A screen covers the facade of an apartment building that is being renovated. The screen is rippling as the wind is passing through it, while we listen to the sound of a ship approaching the harbor, the wind and the sea, ropes that are tightened on the piers, distant human voices.
The sounds are indiscernible; they mainly mould a threatening atmosphere: the probable unveiling of a scandal, the fall of a mask, the revelation of a monstrosity.
A small empty plot full of arid herbage between two concrete walls. Natural sound, cars passing by, a voice coming out of a transistor or a cell phone, steps in the grass approaching, stopping and fading after a while. None of this is visible, though.
Perpendicular shooting from the entry bridge to the National Highway, which forms a big part of the Western suburbs. The view is planar and zoomed-in so that the characteristic features of the cars are indiscernible, while one can observe the mediocre condition of the roadway with the washed-out traffic lane.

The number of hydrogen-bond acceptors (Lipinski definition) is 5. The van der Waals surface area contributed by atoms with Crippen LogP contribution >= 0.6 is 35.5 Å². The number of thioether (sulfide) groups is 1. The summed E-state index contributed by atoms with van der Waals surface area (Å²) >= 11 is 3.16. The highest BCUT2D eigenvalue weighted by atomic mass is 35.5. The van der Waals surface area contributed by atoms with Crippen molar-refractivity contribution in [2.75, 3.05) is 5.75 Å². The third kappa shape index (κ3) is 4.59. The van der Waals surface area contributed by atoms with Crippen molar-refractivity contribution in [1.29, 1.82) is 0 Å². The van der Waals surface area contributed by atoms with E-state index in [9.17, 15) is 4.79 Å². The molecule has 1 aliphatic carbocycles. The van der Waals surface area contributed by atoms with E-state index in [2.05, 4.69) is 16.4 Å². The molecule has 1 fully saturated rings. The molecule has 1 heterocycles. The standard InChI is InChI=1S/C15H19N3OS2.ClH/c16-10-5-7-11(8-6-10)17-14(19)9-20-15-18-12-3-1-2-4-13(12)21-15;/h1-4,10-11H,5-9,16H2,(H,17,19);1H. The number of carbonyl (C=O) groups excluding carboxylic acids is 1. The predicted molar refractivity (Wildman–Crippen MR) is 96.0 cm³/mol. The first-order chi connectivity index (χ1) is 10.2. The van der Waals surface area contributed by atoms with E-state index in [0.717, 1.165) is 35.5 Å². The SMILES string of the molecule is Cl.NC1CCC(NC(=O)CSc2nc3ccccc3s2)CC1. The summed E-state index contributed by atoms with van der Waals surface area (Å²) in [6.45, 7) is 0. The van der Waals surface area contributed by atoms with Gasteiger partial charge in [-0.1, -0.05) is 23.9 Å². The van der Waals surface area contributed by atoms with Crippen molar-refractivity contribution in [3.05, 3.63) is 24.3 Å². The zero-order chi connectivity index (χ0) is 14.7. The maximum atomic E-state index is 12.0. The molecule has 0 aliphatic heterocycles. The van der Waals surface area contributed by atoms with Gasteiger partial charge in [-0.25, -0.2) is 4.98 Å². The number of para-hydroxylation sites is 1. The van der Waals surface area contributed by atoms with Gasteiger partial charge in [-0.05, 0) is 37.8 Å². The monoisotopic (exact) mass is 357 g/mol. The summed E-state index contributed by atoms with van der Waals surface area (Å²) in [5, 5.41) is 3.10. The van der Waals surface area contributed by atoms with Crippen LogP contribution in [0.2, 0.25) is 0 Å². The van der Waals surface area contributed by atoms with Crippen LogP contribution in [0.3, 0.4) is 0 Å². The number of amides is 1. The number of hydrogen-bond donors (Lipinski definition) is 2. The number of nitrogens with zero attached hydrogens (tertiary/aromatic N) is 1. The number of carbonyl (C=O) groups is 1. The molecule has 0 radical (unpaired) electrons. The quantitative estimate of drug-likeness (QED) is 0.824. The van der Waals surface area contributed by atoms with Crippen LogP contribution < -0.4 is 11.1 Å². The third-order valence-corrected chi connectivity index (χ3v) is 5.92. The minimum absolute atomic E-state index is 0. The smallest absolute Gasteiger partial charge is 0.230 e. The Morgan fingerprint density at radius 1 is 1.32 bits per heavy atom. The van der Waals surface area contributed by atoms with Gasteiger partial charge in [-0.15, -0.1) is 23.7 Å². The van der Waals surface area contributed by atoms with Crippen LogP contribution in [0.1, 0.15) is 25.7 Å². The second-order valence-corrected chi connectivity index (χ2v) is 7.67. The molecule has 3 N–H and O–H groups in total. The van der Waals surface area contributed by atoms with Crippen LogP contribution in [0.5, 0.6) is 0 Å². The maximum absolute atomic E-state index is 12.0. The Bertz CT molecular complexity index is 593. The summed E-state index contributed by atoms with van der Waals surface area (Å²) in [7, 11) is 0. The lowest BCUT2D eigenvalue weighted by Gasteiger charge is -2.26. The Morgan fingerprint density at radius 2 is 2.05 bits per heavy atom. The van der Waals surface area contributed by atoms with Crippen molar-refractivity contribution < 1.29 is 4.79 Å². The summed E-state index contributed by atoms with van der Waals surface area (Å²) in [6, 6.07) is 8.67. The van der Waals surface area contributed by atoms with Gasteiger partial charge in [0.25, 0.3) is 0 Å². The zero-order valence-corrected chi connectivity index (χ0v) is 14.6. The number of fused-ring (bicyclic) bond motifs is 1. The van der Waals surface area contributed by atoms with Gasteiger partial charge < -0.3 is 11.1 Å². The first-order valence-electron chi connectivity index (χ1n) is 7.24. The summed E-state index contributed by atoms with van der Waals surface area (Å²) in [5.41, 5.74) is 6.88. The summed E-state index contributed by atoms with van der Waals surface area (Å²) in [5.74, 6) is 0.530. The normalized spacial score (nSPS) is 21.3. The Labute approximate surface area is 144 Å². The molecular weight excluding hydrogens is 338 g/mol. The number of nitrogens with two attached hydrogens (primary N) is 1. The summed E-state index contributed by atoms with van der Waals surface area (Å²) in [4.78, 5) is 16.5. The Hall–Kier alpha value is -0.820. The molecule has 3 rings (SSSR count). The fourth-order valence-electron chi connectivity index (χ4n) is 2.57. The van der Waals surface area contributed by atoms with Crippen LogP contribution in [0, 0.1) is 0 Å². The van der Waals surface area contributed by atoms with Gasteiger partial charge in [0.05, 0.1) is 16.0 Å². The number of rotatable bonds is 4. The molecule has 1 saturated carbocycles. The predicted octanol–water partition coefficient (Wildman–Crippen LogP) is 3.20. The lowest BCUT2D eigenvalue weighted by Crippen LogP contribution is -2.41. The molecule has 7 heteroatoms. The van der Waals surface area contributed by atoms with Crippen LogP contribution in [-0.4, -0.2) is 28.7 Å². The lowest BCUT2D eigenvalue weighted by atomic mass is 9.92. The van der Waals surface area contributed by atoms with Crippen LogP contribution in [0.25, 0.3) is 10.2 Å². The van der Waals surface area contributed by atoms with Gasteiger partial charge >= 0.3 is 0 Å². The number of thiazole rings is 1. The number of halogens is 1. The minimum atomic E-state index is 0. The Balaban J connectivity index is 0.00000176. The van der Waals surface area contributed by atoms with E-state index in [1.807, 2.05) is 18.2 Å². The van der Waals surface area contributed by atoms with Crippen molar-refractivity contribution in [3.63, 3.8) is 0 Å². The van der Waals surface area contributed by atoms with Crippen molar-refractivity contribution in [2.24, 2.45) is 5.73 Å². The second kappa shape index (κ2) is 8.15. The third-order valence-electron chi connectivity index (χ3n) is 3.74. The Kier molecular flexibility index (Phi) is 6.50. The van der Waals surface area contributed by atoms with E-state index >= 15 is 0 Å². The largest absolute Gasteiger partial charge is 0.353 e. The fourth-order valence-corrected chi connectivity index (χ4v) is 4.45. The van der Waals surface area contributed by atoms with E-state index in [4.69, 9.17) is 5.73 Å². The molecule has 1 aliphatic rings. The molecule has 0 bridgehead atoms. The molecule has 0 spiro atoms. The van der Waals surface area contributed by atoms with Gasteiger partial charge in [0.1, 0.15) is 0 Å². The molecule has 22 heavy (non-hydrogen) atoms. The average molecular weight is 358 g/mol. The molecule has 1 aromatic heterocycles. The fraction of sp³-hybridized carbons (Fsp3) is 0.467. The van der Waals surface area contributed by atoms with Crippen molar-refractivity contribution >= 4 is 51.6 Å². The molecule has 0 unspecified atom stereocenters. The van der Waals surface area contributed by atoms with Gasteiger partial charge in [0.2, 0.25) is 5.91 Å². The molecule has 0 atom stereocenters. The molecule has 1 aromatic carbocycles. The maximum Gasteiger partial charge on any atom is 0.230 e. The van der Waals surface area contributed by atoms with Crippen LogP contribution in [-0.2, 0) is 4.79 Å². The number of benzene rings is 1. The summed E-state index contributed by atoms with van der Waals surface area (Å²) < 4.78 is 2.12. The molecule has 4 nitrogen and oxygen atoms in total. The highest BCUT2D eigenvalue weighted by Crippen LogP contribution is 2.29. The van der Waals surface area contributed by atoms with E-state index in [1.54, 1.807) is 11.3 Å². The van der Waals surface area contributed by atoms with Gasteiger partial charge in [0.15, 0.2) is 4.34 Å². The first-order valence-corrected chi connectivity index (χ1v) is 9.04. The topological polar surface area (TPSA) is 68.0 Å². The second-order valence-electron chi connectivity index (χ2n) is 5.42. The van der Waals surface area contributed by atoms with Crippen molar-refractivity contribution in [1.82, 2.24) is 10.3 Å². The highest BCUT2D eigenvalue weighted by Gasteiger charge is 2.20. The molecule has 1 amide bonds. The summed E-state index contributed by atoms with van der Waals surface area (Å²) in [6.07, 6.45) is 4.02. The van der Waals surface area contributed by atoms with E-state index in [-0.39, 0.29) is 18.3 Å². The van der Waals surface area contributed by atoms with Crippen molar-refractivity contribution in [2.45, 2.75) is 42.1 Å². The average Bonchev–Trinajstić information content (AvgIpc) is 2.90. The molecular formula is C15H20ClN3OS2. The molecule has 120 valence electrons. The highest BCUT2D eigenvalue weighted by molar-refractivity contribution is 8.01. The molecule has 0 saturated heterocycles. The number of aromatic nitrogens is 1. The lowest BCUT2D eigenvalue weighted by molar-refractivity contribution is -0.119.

The sound consists of the natural deafening noise of the National Highway. Suddenly, the intense sound of heavy hammer hitting on metal strongly drifts the image away with it, too.
A small part of the elaborate marble base of a neoclassical column is visible on the bottom right part of the picture while the inclination of light reveals that the sun is setting. In fast motion, the degrees of light change in tandem with the noise of a creaking door opening and closing. This temporal back-and-forth is interrupted by the shadow of a man whose quick movements imply anticipation (he is looking into his purse, smoking etc).
Fireworks explode in the dark sky after the end of a festivity. In the very short pauses between the detonations, one can listen to the expressions of awe of an audience satisfied by this lavish spectacle.
What springs into mind whenever I watch firework shows in the city is the phrase “Much ado about nothing”.